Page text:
Comments 23

A Stutter In Seasons

I’ve started to feel like the garden pond. All inky darkness and sheet glass front, spiked in hoarfrost but more vicious than beautiful. Instead of budding, unfolding into spring, I’m sitting silent. Even the pigeons hesitate by my edge, pressing tentative toes to the surface, unsure of my stability. When the temperatures rise, I stay frozen.

Inside winter had no time to settle. The dining room is full of green, from the fig tree to the pepper bush, in the corner a lemon shrub. A rose I bought two years ago is late to bloom though. It grows but all it gives are leaves which turn to brittle crunch in the dustpan. I am starting to give up hope that I will see any flowers.

I know spring will come,

I know this winter will end.

I must learn to wait.


I feel I might have missed the mark with my response to tonight Haibun Challenge. It’s not so much a budding poem as a frozen one, but with the recent weather in England it hasn’t felt very much like spring I’m afraid.

This entry was posted in: Poetry


Carol J Forrester is a writer and a history geek. Her debut collection 'It's All In The Blood' came out November 2019. She has a 2:1 BA degree in history from Bath Spa University, enjoys judo at least twice a week, and tries to attend poetry events around the Midlands when she can. Her flash fiction story ‘Glorious Silence’ was named as River Ram Press’ short story of the month for August 2014 and her short story ‘A Visit From The Fortune Teller’ has been showcased on the literary site Ink Pantry. Her poems ‘Sunsets’ and ‘Clear Out‘ were featured on Eyes Plus Words, and two of her poems were included in the DVerse Poets Pub Publication ‘Chiaroscuro’ which is available for purchase on amazon.Her poem ‘Until The Light Gets In‘ was accepted and published at The Drabble and her poem ‘Newborn’ was published by Ink Sweat & Tears. She has been lucky enough to write guest posts for sites such as Inky Tavern and Song of The Forlorn and has hosted a number of guest bloggers on her site Writing and Works.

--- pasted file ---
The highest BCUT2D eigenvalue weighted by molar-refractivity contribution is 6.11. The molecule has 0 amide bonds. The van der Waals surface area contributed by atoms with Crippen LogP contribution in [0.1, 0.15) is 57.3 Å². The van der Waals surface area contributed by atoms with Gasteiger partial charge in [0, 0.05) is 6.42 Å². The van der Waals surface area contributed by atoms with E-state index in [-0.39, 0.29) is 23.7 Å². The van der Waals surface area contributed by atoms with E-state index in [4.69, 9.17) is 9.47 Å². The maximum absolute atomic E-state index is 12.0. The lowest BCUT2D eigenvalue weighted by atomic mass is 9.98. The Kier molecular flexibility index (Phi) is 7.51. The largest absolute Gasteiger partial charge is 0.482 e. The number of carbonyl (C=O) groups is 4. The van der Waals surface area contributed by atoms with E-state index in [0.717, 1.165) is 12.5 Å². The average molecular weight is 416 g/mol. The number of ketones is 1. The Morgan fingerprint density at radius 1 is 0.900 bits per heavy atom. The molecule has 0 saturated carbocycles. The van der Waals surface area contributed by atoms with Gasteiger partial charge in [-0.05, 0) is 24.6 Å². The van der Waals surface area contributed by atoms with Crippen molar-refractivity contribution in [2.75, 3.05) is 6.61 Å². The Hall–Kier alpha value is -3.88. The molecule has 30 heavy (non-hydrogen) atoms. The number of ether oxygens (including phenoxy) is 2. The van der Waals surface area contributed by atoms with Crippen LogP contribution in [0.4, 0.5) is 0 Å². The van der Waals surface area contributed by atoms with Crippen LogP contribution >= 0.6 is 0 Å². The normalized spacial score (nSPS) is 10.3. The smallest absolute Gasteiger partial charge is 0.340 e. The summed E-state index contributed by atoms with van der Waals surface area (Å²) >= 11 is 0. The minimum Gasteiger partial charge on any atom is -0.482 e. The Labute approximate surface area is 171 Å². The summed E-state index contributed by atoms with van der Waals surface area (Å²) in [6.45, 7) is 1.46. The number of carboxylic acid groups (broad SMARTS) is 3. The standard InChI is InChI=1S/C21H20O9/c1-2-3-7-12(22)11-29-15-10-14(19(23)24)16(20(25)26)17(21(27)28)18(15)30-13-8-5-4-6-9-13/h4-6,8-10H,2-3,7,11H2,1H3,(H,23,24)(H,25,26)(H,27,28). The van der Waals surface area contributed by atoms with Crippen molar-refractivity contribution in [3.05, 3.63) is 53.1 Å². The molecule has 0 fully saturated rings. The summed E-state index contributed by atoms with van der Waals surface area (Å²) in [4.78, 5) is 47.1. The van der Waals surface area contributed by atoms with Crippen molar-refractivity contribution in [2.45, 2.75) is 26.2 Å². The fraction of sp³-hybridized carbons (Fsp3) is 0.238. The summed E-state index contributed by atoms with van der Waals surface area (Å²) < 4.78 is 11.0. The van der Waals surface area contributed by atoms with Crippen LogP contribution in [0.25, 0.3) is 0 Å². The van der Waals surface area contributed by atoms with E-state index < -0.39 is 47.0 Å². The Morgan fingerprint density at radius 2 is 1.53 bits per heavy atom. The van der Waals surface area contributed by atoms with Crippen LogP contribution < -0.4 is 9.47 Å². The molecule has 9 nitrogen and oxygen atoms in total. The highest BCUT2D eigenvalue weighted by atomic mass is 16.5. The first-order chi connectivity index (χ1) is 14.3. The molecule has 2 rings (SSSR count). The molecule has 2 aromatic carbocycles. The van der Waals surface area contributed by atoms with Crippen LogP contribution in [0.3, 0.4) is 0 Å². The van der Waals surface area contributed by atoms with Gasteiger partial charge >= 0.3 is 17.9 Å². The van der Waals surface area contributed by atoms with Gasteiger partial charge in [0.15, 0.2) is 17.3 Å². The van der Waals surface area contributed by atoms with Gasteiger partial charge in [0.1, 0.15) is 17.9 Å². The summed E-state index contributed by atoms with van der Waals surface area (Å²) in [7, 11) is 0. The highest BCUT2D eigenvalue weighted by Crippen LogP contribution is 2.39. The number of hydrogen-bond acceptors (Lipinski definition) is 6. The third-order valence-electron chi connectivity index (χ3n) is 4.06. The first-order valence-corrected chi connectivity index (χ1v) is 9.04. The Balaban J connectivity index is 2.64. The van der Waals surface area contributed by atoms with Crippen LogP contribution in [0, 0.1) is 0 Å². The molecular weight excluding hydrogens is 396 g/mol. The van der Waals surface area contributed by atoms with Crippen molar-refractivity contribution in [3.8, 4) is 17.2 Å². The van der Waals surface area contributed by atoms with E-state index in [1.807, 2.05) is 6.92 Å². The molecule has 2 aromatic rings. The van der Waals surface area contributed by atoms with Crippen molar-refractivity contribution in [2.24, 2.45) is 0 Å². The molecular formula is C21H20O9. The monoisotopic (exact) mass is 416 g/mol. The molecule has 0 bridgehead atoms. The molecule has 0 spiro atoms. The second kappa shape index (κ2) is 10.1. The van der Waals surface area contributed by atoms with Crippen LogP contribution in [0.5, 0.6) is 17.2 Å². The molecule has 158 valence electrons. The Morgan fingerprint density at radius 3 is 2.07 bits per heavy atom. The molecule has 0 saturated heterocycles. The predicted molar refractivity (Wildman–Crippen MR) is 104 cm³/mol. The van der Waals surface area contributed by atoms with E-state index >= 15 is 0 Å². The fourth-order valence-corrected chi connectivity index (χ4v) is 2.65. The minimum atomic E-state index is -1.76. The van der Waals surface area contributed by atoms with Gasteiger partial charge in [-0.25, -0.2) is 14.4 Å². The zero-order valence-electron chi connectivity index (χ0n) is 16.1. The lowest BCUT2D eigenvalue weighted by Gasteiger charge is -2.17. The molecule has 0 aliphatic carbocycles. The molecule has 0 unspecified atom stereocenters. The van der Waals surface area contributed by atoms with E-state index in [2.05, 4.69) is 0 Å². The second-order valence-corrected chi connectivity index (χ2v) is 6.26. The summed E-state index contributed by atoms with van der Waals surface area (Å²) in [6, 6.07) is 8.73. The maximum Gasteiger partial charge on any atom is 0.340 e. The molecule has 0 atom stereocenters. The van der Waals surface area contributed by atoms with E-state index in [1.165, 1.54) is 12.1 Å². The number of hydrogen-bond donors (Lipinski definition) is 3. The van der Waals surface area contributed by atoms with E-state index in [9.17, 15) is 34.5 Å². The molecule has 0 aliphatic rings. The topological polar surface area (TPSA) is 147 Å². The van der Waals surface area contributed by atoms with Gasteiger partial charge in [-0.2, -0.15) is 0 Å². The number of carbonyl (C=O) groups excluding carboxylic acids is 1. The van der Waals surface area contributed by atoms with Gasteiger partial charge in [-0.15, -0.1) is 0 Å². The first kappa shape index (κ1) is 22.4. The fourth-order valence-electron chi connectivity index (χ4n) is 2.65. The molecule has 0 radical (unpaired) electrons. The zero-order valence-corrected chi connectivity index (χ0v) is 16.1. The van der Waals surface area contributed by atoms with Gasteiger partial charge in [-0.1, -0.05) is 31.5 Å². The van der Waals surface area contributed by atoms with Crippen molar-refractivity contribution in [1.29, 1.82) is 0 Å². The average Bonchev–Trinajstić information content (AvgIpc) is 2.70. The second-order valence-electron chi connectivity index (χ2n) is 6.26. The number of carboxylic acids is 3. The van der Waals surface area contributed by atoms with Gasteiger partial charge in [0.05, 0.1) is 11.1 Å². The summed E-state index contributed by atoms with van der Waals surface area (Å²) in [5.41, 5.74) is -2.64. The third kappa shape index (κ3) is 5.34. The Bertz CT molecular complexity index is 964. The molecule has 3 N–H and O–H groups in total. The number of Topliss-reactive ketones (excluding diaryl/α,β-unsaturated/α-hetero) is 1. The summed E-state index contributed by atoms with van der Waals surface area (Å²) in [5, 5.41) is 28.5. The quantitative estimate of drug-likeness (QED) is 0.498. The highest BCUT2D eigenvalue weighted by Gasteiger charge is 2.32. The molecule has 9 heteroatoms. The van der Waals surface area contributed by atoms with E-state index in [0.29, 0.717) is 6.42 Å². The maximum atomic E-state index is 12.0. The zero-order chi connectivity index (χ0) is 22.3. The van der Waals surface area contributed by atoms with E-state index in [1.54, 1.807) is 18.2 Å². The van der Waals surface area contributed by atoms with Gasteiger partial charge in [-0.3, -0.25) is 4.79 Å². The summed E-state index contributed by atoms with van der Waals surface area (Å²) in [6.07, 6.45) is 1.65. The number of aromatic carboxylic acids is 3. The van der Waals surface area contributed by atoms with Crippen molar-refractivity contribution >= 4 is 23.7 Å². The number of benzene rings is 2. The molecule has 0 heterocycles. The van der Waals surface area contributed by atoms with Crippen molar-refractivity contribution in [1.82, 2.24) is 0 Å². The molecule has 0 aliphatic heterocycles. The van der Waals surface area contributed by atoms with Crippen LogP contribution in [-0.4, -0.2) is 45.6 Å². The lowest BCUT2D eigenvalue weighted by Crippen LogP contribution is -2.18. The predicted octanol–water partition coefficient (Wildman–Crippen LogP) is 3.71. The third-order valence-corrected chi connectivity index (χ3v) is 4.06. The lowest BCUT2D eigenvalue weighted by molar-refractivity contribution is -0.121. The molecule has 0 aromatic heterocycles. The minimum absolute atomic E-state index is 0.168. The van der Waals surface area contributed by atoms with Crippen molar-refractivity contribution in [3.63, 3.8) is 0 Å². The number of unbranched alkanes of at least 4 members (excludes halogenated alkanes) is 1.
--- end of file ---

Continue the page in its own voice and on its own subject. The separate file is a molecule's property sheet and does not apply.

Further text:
1. I love the idea of winter not being able to settle in your dining room. Lovely image in my head, of a room full of Mediterranean plants, and a little smidgen of summer…

  2. “When the temperatures rise, I stay frozen.” Yes, it’s not always as simple as it sounds to live according to the seasons. The hesitant pigeons you mention remind me of my dog. Not really a dumb loyal thing like I would hope, but mirrors my moods and instead of cuddling when I cry, goes to another room.

    • Oh god, that would destroy me. I don’t mind so much people walking away from me when I’m crying but dogs are slightly different.

  3. Dominic Sceski says

    Excellent as always. Your writing is exquisite.

  4. Your haibun is right on the mark with no ko me…not only does it mean tree buds but things that are waiting, pending. I love the Japanese concepts of seasons and the words that describe them. “I must learn to wait”…so very true!

  5. Of course it fits the prompt because of the way it reflects the waiting aspect of bud, the unfulfillment of the hope. It’s not quite spring and your poem reflects that so well. Thanks, Carol. I always like to see you here.

  6. You dealt with your unbudding situation exceptionally well. I like how you used budding within the pond metaphor and that you explored the seasons inside your home.

  7. Waiting is always hard. I love how you compare yourself to a bud on a tree. Slow to come out until you are sure it is going to be warm!

  8. a lovely haiku, saying exactly what your heart feels and reminding yourself that good things come when we wait.

  9. Oh my, I know that feeling. Felt that way last week when I was deep in snow. I’m feeling more spring-like this week. Fingers crossed that the weather’s turning.

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